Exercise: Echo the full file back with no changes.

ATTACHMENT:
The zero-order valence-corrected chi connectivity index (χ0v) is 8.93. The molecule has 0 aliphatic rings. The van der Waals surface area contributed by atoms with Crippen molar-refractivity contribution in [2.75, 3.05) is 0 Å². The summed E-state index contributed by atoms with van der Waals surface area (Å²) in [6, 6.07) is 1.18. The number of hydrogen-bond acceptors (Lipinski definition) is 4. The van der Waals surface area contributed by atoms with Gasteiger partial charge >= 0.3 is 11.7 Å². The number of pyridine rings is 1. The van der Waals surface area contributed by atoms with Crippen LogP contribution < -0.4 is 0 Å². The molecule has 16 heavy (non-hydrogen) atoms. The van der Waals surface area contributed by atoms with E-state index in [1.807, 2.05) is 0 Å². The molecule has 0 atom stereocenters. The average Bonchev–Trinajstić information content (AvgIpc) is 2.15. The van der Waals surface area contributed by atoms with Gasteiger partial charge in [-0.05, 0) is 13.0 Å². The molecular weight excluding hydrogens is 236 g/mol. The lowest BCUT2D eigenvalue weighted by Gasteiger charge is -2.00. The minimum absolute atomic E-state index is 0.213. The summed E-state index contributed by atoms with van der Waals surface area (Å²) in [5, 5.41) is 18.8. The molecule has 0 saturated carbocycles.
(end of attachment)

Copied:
The zero-order valence-corrected chi connectivity index (χ0v) is 8.93. The molecule has 0 aliphatic rings. The van der Waals surface area contributed by atoms with Crippen molar-refractivity contribution in [2.75, 3.05) is 0 Å². The summed E-state index contributed by atoms with van der Waals surface area (Å²) in [6, 6.07) is 1.18. The number of hydrogen-bond acceptors (Lipinski definition) is 4. The van der Waals surface area contributed by atoms with Gasteiger partial charge >= 0.3 is 11.7 Å². The number of pyridine rings is 1. The van der Waals surface area contributed by atoms with Crippen LogP contribution < -0.4 is 0 Å². The molecule has 16 heavy (non-hydrogen) atoms. The van der Waals surface area contributed by atoms with E-state index in [1.807, 2.05) is 0 Å². The molecule has 0 atom stereocenters. The average Bonchev–Trinajstić information content (AvgIpc) is 2.15. The van der Waals surface area contributed by atoms with Gasteiger partial charge in [-0.05, 0) is 13.0 Å². The molecular weight excluding hydrogens is 236 g/mol. The lowest BCUT2D eigenvalue weighted by Gasteiger charge is -2.00. The minimum absolute atomic E-state index is 0.213. The summed E-state index contributed by atoms with van der Waals surface area (Å²) in [5, 5.41) is 18.8. The molecule has 0 saturated carbocycles.